He died April 9, of cancer, at age 49. “For those of us collectors who cultivate the human being-ography,” said his friend and fan Lenny Kaye, “Alan Betrock was the rarest and most treasured of collectibles.” —Andy Schwartz

The writer was publisher and editor of New York Rocker from 1978 to 1983. Thanks to Lenny Kaye, Glen Morrow, and Jay Schwartz.

The French Connection

Karen Akers arrives at the Oak Room podium like a racehorse rounding into the final stretch. She sings with a thoroughbred’s grace and rippling muscularity, and she’d win the sweepstakes, too, if all that mattered were her crooning and how she looked doing it. After all, she epitomizes a type of mid-20th-century cabaret grandeur. With her immaculate brass-penny-colored hair and her columnar black dress and those high chic-bones, she’s the well-brought-up but adventurous American at finishing school abroad who learns to twitter atop bistro pianos. She’s the last of a type: the society singer.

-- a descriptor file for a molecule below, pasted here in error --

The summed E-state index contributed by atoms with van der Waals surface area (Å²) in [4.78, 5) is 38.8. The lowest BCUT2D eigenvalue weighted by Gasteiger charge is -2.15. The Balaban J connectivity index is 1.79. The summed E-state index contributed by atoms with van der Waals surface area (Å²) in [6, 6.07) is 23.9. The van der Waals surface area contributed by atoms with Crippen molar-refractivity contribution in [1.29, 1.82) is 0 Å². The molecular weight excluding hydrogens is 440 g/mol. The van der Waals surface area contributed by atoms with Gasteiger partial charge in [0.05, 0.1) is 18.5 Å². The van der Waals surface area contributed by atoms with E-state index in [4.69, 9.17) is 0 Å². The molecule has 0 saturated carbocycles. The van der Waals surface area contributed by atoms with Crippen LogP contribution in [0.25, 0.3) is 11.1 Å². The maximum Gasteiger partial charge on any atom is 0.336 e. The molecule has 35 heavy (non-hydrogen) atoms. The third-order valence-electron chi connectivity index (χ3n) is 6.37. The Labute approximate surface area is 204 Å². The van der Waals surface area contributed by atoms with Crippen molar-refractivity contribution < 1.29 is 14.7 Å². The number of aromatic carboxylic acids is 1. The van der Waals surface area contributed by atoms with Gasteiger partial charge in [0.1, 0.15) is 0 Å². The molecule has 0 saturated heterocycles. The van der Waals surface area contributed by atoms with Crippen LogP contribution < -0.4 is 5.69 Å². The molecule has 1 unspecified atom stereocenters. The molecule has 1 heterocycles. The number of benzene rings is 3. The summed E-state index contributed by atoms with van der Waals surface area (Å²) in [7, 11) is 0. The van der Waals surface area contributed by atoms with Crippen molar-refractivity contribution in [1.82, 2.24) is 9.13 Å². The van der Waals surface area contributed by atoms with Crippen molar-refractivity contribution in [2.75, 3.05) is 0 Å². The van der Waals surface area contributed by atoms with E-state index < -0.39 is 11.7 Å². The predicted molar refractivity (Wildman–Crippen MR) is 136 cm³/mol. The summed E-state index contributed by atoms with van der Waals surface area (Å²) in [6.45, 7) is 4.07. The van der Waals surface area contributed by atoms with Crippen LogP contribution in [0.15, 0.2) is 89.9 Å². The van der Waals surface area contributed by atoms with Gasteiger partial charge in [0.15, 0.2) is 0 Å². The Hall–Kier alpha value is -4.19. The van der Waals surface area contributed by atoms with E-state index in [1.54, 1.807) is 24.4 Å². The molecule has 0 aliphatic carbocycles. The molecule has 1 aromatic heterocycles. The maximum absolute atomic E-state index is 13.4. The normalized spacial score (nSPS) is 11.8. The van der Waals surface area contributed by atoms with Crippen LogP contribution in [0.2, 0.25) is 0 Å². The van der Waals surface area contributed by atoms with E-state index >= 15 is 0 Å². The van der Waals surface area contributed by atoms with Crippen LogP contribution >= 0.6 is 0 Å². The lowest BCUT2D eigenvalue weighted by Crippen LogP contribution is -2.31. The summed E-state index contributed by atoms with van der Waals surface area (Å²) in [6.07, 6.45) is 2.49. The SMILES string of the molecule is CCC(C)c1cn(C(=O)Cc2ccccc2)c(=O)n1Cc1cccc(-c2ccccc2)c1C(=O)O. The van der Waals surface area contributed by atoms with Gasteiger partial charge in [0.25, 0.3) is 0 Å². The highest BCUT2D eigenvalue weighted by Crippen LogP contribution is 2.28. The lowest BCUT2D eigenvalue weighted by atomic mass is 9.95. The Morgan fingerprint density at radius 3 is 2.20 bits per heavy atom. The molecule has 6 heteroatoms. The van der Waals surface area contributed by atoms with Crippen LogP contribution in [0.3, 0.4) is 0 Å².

Yes, Akers, who’s appearing through April 21, has been and should be a superb entertainer—in at least three languages. But during a show called “Haunted Heart” that explores the tug between two (literal and psychological) locales, her insistence on delivering so much of the program in French, or about France, is de trop. The reasons behind the temptation are clear. Not only did Josephine Baker prove what a little knowledge of French(men) does for a girl, but Akers’s society-singing predecessors confirmed it. In addition, she has lived in Paris.

It would be enough to raise her slightly nasal contralto on Baker’s signature tune, “J’ai Deux Amours”; Edith Piaf’s defiant “Non, Je Ne Regrette Rien”; and the amusingly existential “Sympathique,” in which a bored woman explains that nothing interests her but smoking. By the time Akers has also showered patrons with “Paris in the Rain,” “Paris Is a Lonely Town,” and four other moody items that concentrate on France, she runs the risk of slipping into upper-class affectation.